If we come back to Earth, there’s one sub-industry that stands out and has been one of the few sources of revenue for government programs and private companies alike, and it’s space tourism.
The first space tourist was Dennis Tito, who spent a week on board the ISS in 2001 and reportedly paid $20M for a ride on a Russian Soyuz. Space Adventures arranged this and six more flights since then – a company set up to get private individuals into space.
However, the infliction point for space tourism is happening right now, 20 years later, with the successful fully-crewed flights by Richard Branson’s Virgin Galactic and Jeff Bezos’ Blue Origin.
While we don’t know yet how much Blue Origin rides will cost, Virgin Galactic used to sell tickets for $250K each before getting a backlog of 600 reservations and ultimately suspending sales in 2014, and now has reopened sales at $450K per seat.
Besides fun few-minute rides to the Karman line on New Shepherd (or 20km below that if you’d chosen Virgin Galactic’s SpaceShipTwo), SpaceX plans to use their Starship to fly up to 100 people around the world in minutes, which could revolutionize long-distance travel. From New York to Shanghai in 39 minutes, instead of the 15 hours, it currently takes by airplane? Yes, please.
But space tourism doesn’t end with rockets and space planes. There are also space balloons.
Space Perspective offers 6-hour flights to a 30km altitude on a massive 510,000 m^3 space balloon for $125,000 per person. The most interesting part? They already have over 400 seats reserved, and all flights for 2024 are sold out even though they just started accepting reservations earlier this year. While I’m not sure why it’s called a space flight if it only gets you to 30km and you don’t experience weightlessness, it is still a unique experience with a great view. And the demand is clearly there.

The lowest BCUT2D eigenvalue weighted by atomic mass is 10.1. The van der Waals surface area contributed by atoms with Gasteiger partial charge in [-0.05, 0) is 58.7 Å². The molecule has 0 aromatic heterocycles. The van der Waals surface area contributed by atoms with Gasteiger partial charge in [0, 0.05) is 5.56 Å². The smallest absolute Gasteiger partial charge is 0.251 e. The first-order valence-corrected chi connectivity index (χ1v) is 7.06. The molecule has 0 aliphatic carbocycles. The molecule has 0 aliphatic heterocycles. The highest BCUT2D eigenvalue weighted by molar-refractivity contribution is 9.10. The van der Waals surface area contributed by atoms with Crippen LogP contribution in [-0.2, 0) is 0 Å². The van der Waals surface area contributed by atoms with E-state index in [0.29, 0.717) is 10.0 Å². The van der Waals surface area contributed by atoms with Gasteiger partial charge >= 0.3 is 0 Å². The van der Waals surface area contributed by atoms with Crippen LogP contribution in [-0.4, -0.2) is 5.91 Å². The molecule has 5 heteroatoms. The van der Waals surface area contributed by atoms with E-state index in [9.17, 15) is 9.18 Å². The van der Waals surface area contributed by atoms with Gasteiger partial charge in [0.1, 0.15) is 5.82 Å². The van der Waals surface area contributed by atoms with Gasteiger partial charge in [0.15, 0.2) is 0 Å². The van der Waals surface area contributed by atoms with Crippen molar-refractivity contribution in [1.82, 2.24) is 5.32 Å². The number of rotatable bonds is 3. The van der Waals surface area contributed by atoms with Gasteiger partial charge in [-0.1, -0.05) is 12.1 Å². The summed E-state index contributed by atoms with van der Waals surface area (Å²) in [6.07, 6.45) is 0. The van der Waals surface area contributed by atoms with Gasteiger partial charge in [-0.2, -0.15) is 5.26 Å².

Just like tourism on Earth cannot exist with only airplanes and needs hotels, space tourists will also have to stay somewhere once we move beyond fun few-minute rides and ISS gets discontinued.
That’s where commercial space stations, aka extraterrestrial hotels, come into play, with Axiom Space currently leading the way.
They plan to start by attaching the first part of its space station to the ISS in late 2024, then add more pieces until it has enough to stand alone, and finally, detach itself and fly as an independent, Axiom-owned space station. Axiom says that they already have more than 20 countries signed up that want a human space program but couldn’t previously afford it.
The first guests to such stations might put up with strenuous ways of conserving water that the astronauts on the ISS endure, but if one enterprising space station offers showers and a good toilet, they’ll be able to charge a premium. That, in turn, will produce a demand for a lot more water, where asteroid and moon mining might come in handy.
Although today’s space tourism market represents less than $1B of the overall ~$400B space industry, with the addressable market of well over 1 million people that are worth $5M+, there’s general consensus that space tourism will grow at least three to eight times by 2030.
There also could be unexpected and subtler benefits of space tourism. More people will experience the “overview effect,” in which seeing our planet as one borderless, delicate biosphere increases awareness of the fragility and beauty of life. As the vast majority of these space tourists are going to be high-net-worth individuals, perhaps a shift in their perspective will have an outsized influence.
If you noticed, I didn’t mention any opportunities in the launch sector. That’s because I believe it’s already too crowded. There’s only room for ~ ten launch companies for the next couple of decades, and most of the existing launchers will be consolidated.
Morgan Stanley estimates that the global space industry will grow to be a $1+ trillion market by 2040, up from the current $350B and $277B in 2010: